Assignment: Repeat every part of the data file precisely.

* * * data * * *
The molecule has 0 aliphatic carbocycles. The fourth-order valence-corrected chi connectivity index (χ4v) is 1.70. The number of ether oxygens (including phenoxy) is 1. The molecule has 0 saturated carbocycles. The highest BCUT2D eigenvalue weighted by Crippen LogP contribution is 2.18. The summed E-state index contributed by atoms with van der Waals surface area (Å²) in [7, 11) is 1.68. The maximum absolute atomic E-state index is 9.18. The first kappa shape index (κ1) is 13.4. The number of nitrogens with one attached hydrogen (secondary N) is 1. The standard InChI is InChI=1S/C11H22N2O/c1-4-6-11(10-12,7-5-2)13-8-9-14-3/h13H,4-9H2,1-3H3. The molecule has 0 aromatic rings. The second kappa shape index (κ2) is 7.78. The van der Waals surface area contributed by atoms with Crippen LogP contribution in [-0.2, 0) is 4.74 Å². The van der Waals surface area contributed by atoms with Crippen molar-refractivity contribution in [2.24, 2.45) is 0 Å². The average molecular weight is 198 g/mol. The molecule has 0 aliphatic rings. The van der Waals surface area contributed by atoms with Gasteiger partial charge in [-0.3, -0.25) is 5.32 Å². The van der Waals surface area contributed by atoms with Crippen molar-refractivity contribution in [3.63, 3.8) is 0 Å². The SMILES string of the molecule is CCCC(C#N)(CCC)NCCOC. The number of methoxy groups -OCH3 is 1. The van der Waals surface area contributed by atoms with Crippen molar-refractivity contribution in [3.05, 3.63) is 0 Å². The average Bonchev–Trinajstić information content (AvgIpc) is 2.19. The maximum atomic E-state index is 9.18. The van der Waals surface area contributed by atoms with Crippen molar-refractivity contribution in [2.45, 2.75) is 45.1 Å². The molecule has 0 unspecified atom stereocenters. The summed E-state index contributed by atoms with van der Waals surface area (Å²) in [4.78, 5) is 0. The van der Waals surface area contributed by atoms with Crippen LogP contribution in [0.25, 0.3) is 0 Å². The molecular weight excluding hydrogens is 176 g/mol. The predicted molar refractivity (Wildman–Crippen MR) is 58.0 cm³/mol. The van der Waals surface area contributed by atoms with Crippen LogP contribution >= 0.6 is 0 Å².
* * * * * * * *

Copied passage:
The molecule has 0 aliphatic carbocycles. The fourth-order valence-corrected chi connectivity index (χ4v) is 1.70. The number of ether oxygens (including phenoxy) is 1. The molecule has 0 saturated carbocycles. The highest BCUT2D eigenvalue weighted by Crippen LogP contribution is 2.18. The summed E-state index contributed by atoms with van der Waals surface area (Å²) in [7, 11) is 1.68. The maximum absolute atomic E-state index is 9.18. The first kappa shape index (κ1) is 13.4. The number of nitrogens with one attached hydrogen (secondary N) is 1. The standard InChI is InChI=1S/C11H22N2O/c1-4-6-11(10-12,7-5-2)13-8-9-14-3/h13H,4-9H2,1-3H3. The molecule has 0 aromatic rings. The second kappa shape index (κ2) is 7.78. The van der Waals surface area contributed by atoms with Crippen LogP contribution in [-0.2, 0) is 4.74 Å². The van der Waals surface area contributed by atoms with Crippen molar-refractivity contribution in [2.24, 2.45) is 0 Å². The average molecular weight is 198 g/mol. The molecule has 0 aliphatic rings. The van der Waals surface area contributed by atoms with Gasteiger partial charge in [-0.3, -0.25) is 5.32 Å². The van der Waals surface area contributed by atoms with Crippen molar-refractivity contribution in [3.63, 3.8) is 0 Å². The SMILES string of the molecule is CCCC(C#N)(CCC)NCCOC. The number of methoxy groups -OCH3 is 1. The van der Waals surface area contributed by atoms with Crippen molar-refractivity contribution in [3.05, 3.63) is 0 Å². The average Bonchev–Trinajstić information content (AvgIpc) is 2.19. The maximum atomic E-state index is 9.18. The van der Waals surface area contributed by atoms with Crippen molar-refractivity contribution in [2.45, 2.75) is 45.1 Å². The molecule has 0 unspecified atom stereocenters. The summed E-state index contributed by atoms with van der Waals surface area (Å²) in [4.78, 5) is 0. The van der Waals surface area contributed by atoms with Crippen LogP contribution in [0.25, 0.3) is 0 Å². The molecular weight excluding hydrogens is 176 g/mol. The predicted molar refractivity (Wildman–Crippen MR) is 58.0 cm³/mol. The van der Waals surface area contributed by atoms with Crippen LogP contribution >= 0.6 is 0 Å².